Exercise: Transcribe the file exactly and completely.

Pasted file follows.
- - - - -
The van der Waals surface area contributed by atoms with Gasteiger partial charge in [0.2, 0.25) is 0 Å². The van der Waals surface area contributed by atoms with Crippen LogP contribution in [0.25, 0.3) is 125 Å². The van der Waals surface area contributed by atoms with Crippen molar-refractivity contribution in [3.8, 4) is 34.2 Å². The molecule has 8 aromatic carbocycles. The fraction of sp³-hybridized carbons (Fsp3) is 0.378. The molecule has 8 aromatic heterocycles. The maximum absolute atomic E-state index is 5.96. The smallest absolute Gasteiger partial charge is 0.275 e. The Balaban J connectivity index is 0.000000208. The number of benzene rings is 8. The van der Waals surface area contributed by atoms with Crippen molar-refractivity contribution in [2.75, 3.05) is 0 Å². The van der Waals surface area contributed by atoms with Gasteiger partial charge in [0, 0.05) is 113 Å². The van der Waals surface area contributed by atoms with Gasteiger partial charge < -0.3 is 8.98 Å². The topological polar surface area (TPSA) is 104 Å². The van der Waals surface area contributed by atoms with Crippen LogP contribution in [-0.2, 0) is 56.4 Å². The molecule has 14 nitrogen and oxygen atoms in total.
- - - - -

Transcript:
The van der Waals surface area contributed by atoms with Gasteiger partial charge in [0.2, 0.25) is 0 Å². The van der Waals surface area contributed by atoms with Crippen LogP contribution in [0.25, 0.3) is 125 Å². The van der Waals surface area contributed by atoms with Crippen molar-refractivity contribution in [3.8, 4) is 34.2 Å². The molecule has 8 aromatic carbocycles. The fraction of sp³-hybridized carbons (Fsp3) is 0.378. The molecule has 8 aromatic heterocycles. The maximum absolute atomic E-state index is 5.96. The smallest absolute Gasteiger partial charge is 0.275 e. The Balaban J connectivity index is 0.000000208. The number of benzene rings is 8. The van der Waals surface area contributed by atoms with Crippen molar-refractivity contribution in [2.75, 3.05) is 0 Å². The van der Waals surface area contributed by atoms with Gasteiger partial charge in [0, 0.05) is 113 Å². The van der Waals surface area contributed by atoms with Gasteiger partial charge < -0.3 is 8.98 Å². The topological polar surface area (TPSA) is 104 Å². The van der Waals surface area contributed by atoms with Crippen LogP contribution in [-0.2, 0) is 56.4 Å². The molecule has 14 nitrogen and oxygen atoms in total.